Dardanus is an opera in five acts by Jean-Philippe Rameau. The French libretto was by Charles-Antoine Leclerc de La Bruère. It was first performed at the Académie de musique in Paris on November 19, 1739. It received 26 performances, mainly because of the support from Rameau's followers in the dispute between the styles of Rameau and Lully.
The original story is loosely based on that of Dardanus. In Greek mythology, Dardanus was a son of Zeus and Electra, daughter of Atlas, and founder of the city of Dardania on Mount Ida in the Troad. In the opera, Dardanus is at war with King Teucer, who has promised to marry his daughter Iphise to King Antenor. Dardanus and Iphise meet, through the intervention of the magician Isménor, and fall in love. Dardanus attacks a monster ravaging Teucer's kingdom, saving the life of Anténor who is attempting, unsuccessfully, to kill it. Teucer and Dardanus make peace, the latter marrying Iphise.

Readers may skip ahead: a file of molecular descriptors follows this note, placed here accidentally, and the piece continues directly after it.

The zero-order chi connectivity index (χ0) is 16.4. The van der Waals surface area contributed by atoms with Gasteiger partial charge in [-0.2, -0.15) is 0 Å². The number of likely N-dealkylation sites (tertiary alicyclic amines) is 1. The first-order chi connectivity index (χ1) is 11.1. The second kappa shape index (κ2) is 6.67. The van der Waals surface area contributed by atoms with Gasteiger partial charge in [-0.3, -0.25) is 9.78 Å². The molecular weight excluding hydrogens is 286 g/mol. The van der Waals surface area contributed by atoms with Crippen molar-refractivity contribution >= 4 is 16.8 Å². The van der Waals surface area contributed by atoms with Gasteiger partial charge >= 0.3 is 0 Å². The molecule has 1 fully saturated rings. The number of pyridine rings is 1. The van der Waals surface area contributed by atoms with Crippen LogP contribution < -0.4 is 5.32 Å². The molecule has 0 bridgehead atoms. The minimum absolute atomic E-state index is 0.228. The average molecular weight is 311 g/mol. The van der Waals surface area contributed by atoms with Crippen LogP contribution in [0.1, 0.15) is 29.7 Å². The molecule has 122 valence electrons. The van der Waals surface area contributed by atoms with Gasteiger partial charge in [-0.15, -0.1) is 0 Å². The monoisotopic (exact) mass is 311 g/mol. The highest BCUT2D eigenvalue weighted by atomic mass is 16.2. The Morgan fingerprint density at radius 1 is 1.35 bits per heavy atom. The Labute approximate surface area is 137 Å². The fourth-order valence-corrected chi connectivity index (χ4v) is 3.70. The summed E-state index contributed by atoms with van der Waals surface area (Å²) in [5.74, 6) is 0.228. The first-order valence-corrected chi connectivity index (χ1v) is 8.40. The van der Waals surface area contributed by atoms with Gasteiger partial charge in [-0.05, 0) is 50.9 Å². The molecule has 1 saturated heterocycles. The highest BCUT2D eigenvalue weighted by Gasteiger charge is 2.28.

Critics accused Rameau's original opera of lacking a coherent plot. The inclusion of the sea monster also violated the French operatic convention of having a clear purpose for encounters with supernatural beings.
In 1744 and again in 1760, Dardanus was revised extensively in an attempt to correct its shortcomings. Large portions of the score were sacrificed in favour of plot but some scenes as arresting as the "Prison scene" were added in the process.
Dardanus was produced three times in the 20th century: in 1907 at Dijon, in 1979 at the Opéra de Paris, and finally in 1998, in a concert version, at the time of a recording by Marc Minkowski. The Royal Academy of Music also staged Dardanus in London in 2006. This 2000 recording stars John Mark Ainsley and is conducted by Marc Minkowski.